All posts by africa2moon

C/2015 G2 (MASTER) is first South African Comet discovery in 35 years

The first image of Comet C/2015 G2 MASTER (originally designated M503ujx before it was confirmed as a new discovery) taken by the MASTER-SAAO telescope on 8 April 2015. The image was produced from adding together four exposures taken in different coloured filters to produce a colour image of the field.

In the early hours of the 7th April, an un-manned robotic telescope, MASTER-SAAO, situated near Sutherland in the Karoo, discovered a new comet. This is the first comet to be discovered in South Africa since 1978.  The Russian – South African run telescope has been scanning the southern skies since it began operating in late December 2014, looking for “transients” – new objects which appear in the sky for the first time. Since then, over 60 new  objects have been discovered, most of them being erupting or exploding stars. However, the MASTER-SAAO telescope has just discovered its first comet. 

Comets are often described as “dirty snowballs”  and are composed of a ball of frozen ice with chemical compounds and dust mixed in. As a comet approaches the Sun it begins to melt resulting in a halo of gas and dust surrounding the solid nucleus called the coma. The Solar wind pushes the gas and dust released away from the comet resulting in the beautiful tails that we see associated with comets. There are actually two tails to a comet, one is made of gas (ions) which comes from the frozen compounds melting, the other is a dust tail again caused by the gases from the nucleus evaporating taking the dust with them. Astronomers are interested in studying comets because they represent the oldest and most primitive objects in the solar system and give astronomers an insight as to what conditions were like at the formation of our solar system.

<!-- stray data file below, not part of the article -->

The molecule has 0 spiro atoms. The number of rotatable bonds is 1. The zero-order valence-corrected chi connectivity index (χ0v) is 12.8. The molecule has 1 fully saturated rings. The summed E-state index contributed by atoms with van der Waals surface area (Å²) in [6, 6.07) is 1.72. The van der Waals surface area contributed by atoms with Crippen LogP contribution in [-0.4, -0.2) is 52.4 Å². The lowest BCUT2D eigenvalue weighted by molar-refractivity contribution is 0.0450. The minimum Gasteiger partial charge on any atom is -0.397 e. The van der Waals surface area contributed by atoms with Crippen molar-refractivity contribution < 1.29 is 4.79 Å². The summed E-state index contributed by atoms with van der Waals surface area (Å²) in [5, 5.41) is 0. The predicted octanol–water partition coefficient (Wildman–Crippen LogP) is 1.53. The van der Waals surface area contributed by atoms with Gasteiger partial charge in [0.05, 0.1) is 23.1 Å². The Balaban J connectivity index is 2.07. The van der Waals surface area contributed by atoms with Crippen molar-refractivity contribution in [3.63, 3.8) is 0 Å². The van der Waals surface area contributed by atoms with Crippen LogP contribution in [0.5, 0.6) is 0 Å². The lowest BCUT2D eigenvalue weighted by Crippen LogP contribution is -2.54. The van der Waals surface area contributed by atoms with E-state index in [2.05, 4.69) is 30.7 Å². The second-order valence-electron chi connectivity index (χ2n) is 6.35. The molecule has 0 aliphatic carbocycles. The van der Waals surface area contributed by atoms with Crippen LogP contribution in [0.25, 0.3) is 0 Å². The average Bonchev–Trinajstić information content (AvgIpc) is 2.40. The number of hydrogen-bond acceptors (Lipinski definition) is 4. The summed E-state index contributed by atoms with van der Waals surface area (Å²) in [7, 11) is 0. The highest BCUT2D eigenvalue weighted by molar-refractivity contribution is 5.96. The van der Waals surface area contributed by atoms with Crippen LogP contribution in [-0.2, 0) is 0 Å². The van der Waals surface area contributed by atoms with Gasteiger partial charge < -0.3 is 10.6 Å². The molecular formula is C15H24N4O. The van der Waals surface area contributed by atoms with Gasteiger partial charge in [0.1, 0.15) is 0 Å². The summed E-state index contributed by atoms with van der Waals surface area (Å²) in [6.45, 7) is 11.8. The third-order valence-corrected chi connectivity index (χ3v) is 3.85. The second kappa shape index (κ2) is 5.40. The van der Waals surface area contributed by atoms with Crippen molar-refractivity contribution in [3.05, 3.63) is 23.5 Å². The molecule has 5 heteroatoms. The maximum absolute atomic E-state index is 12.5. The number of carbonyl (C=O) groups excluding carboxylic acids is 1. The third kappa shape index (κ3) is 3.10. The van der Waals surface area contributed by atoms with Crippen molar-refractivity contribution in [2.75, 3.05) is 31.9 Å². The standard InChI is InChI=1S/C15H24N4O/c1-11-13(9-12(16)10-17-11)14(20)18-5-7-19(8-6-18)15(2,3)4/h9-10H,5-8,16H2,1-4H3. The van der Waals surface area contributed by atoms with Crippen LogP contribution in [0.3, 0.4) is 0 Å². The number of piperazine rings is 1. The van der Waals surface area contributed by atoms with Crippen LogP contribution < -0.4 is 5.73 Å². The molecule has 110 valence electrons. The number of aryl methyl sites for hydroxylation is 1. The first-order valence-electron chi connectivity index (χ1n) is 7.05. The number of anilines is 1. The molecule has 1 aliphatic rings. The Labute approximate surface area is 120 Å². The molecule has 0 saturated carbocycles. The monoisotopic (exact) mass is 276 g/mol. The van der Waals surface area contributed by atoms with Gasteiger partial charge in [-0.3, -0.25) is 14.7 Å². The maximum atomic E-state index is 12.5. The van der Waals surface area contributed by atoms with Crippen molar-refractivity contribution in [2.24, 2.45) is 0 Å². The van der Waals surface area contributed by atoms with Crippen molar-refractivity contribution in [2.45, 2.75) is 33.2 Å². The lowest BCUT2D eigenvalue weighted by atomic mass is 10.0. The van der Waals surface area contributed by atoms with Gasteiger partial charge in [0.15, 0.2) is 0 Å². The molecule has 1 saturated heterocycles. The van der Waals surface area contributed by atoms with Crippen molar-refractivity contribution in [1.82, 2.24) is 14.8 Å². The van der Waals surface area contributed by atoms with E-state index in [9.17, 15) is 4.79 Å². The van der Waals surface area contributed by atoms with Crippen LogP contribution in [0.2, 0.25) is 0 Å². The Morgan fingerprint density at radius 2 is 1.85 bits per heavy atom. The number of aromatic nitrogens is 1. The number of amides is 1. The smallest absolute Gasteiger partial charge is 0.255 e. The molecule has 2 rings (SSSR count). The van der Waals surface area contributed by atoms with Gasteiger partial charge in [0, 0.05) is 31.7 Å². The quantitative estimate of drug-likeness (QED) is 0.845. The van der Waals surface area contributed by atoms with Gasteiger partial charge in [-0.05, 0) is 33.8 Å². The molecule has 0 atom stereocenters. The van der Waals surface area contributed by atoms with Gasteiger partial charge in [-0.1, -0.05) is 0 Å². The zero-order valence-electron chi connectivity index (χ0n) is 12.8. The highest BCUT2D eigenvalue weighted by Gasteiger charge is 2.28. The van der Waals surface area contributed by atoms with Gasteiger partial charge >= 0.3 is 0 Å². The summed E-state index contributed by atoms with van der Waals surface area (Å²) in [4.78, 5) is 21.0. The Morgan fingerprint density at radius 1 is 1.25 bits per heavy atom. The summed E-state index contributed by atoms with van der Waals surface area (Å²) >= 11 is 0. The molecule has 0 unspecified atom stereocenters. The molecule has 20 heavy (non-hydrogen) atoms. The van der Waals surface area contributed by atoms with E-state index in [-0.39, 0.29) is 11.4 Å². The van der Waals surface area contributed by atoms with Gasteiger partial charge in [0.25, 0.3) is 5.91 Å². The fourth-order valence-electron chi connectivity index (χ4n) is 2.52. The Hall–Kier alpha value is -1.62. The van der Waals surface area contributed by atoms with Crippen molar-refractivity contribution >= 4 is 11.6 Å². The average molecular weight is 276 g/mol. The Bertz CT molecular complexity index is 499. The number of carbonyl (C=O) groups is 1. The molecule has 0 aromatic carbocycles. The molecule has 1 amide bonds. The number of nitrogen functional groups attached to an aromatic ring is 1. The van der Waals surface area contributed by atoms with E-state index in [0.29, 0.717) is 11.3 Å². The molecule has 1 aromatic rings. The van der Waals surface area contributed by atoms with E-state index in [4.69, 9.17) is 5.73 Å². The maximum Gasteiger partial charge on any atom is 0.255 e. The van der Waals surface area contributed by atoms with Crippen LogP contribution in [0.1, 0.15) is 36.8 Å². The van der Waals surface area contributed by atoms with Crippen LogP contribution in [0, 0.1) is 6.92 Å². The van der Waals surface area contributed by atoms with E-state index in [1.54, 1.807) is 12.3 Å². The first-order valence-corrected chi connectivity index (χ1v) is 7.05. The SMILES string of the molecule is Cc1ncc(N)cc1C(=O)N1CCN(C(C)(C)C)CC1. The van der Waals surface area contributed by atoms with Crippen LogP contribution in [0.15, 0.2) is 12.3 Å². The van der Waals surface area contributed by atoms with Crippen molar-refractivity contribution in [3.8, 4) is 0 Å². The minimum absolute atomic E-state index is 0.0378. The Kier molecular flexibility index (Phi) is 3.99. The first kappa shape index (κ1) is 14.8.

The MASTER-SAAO telescope at Sutherland.

The recently discovered comet has been officially named “Comet C/2015 G2 (MASTER)” and the discovery was confirmed on the 10th April by the Minor Planet Center, based at the Smithsonian Astrophysical Observatory in the USA. It is the 20th comet discovered so far in 2015, and is currently heading rapidly south through the southern skies, brightening as it does so. Currently, the comet is about 180 million km from the Earth. It will make its closest approach to the Sun, at 116 million km (just a little further from the Sun than Venus), on the 23rd May when it is expected to be at its brightest. Although the comet is not particularly bright, the image taken by the MASER-SAAO telescope shows a distinct ion (gas) tail, produced by the interaction of the Solar wind and the comet. As it brightens, the comet should be visible in dark skies (i.e. away from city lights) using binoculars. The last comet discovered in South Africa, Comet D/1978 R1 (Haneda-Campos), was co-discovered by Jose da Silva Campos, observing from Durban on 1st September 1978, and an astronomer in Japan, Toshio Haneda.